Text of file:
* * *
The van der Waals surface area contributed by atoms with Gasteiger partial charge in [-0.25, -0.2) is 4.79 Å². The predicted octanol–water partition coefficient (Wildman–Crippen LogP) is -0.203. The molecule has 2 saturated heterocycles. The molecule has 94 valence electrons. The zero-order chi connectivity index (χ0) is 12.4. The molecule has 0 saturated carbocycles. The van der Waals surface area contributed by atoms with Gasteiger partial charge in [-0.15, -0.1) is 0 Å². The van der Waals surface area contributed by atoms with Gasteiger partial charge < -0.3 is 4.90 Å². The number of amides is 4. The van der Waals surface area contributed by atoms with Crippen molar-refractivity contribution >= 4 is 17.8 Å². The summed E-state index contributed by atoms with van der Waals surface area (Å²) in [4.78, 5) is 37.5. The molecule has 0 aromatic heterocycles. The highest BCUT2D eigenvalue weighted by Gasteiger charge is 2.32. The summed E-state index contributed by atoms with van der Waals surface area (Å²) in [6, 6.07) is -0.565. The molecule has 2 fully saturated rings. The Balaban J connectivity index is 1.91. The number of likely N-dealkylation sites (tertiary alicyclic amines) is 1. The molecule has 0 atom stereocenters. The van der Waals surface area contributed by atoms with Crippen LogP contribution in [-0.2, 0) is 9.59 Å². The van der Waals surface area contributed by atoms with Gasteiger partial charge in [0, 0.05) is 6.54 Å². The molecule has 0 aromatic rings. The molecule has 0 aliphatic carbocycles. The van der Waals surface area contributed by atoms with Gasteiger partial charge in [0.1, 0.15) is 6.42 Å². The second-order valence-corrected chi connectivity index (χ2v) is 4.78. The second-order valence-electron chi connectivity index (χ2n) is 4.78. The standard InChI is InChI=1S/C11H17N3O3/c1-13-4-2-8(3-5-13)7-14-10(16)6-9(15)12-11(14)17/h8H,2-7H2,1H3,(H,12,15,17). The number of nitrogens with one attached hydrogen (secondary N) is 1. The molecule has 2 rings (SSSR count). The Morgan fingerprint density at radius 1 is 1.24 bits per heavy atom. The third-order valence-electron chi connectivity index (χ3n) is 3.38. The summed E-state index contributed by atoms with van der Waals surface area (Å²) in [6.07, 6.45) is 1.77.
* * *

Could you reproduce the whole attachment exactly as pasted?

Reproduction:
The van der Waals surface area contributed by atoms with Gasteiger partial charge in [-0.25, -0.2) is 4.79 Å². The predicted octanol–water partition coefficient (Wildman–Crippen LogP) is -0.203. The molecule has 2 saturated heterocycles. The molecule has 94 valence electrons. The zero-order chi connectivity index (χ0) is 12.4. The molecule has 0 saturated carbocycles. The van der Waals surface area contributed by atoms with Gasteiger partial charge in [-0.15, -0.1) is 0 Å². The van der Waals surface area contributed by atoms with Gasteiger partial charge < -0.3 is 4.90 Å². The number of amides is 4. The van der Waals surface area contributed by atoms with Crippen molar-refractivity contribution >= 4 is 17.8 Å². The summed E-state index contributed by atoms with van der Waals surface area (Å²) in [4.78, 5) is 37.5. The molecule has 0 aromatic heterocycles. The highest BCUT2D eigenvalue weighted by Gasteiger charge is 2.32. The summed E-state index contributed by atoms with van der Waals surface area (Å²) in [6, 6.07) is -0.565. The molecule has 2 fully saturated rings. The Balaban J connectivity index is 1.91. The number of likely N-dealkylation sites (tertiary alicyclic amines) is 1. The molecule has 0 atom stereocenters. The van der Waals surface area contributed by atoms with Crippen LogP contribution in [-0.2, 0) is 9.59 Å². The van der Waals surface area contributed by atoms with Gasteiger partial charge in [0, 0.05) is 6.54 Å². The molecule has 0 aromatic rings. The molecule has 0 aliphatic carbocycles. The van der Waals surface area contributed by atoms with Gasteiger partial charge in [0.1, 0.15) is 6.42 Å². The second-order valence-corrected chi connectivity index (χ2v) is 4.78. The second-order valence-electron chi connectivity index (χ2n) is 4.78. The standard InChI is InChI=1S/C11H17N3O3/c1-13-4-2-8(3-5-13)7-14-10(16)6-9(15)12-11(14)17/h8H,2-7H2,1H3,(H,12,15,17). The number of nitrogens with one attached hydrogen (secondary N) is 1. The molecule has 2 rings (SSSR count). The Morgan fingerprint density at radius 1 is 1.24 bits per heavy atom. The third-order valence-electron chi connectivity index (χ3n) is 3.38. The summed E-state index contributed by atoms with van der Waals surface area (Å²) in [6.07, 6.45) is 1.77.